mobile - desktop
Available Now at RodentPro.com!
News & Events:
Posted by Langaha on October 17, 2002 at 13:58:39:
In Reply to: Re: Taxonomy is a matter of evidence...most of the time posted by WW on October 17, 2002 at 11:10:33:
:Burbrink et al.'s study showed extremely convincingly that the conventional subspecies are not real evolutionary entities - they have been blown out of the water, both by morphology and by mtDNA, end of discussion.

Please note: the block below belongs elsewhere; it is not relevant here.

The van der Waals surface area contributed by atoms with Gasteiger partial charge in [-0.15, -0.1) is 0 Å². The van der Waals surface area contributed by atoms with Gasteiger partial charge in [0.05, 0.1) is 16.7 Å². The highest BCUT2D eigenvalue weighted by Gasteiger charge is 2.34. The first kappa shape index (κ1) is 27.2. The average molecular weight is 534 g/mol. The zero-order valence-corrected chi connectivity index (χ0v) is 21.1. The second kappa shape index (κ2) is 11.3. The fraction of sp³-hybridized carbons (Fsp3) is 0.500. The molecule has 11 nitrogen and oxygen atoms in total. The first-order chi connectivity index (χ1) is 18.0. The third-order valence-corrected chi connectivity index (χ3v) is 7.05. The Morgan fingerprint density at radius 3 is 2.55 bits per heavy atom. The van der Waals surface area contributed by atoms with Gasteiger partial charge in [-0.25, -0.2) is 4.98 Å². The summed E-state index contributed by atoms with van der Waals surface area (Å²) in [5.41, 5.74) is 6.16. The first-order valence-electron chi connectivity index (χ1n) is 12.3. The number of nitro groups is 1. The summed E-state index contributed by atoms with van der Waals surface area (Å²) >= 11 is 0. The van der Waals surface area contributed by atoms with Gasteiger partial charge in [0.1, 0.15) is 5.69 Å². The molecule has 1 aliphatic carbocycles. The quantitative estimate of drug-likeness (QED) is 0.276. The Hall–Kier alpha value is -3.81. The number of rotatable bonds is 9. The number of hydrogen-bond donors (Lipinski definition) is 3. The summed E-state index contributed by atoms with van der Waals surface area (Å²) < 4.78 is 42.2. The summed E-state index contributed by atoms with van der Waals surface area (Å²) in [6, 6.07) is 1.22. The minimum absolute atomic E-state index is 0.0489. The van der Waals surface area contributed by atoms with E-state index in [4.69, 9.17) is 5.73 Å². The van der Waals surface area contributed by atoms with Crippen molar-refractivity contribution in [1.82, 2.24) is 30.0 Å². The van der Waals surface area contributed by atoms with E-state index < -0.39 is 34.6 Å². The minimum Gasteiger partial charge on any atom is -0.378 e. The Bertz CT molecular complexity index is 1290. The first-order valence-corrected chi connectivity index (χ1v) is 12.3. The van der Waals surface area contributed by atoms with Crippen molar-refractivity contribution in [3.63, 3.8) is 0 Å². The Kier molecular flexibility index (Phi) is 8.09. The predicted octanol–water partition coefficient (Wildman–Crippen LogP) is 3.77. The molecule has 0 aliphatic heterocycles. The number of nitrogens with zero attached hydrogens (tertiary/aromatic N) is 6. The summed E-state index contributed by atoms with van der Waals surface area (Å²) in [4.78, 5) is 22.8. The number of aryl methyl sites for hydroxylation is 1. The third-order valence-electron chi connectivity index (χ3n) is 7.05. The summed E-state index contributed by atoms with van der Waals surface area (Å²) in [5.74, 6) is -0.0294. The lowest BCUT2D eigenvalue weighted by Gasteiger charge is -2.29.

Come on Wolfgang, I know you must know better than this. In many systematists minds, they haven't demonstrated anything more than population structure using a single slowly-evolving gene (cyt b) to create a phylogeny. They need more genes and characters! How can mtDNA be used to sink subspecies when gene flow will obscure their boundaries and prevent them from attaining reciprocal monophyly? The lack of reciprocal monophyly should not invalidate subspecies recognition. Elaphe obsoleta is quite arboreal and is found at high elevations. The Appalachian Mountains are not a barrier to gene flow and neither is the Apalachicola River. Their data clearly demonstrate this for the river, but they failed to sequence snakes from the Appalachian valleys (and mountains) and adjacent eastern side. How convenient! No one will deny that subspecies have been misused in the past (and so have species concepts), but the subspecies concept is simply not operational within the ESC definition of reciprocal monophyly. They used an inappropriate technique to answer something it cannot (unless perhaps there are true "lineages" that have been separated for millions of years). And the morphological study excluded most of the data that was said to be analyzed, he simply cropped his data to fit his answer. How can a type come from an "area of taxonomic uncertaintly?" What a farce!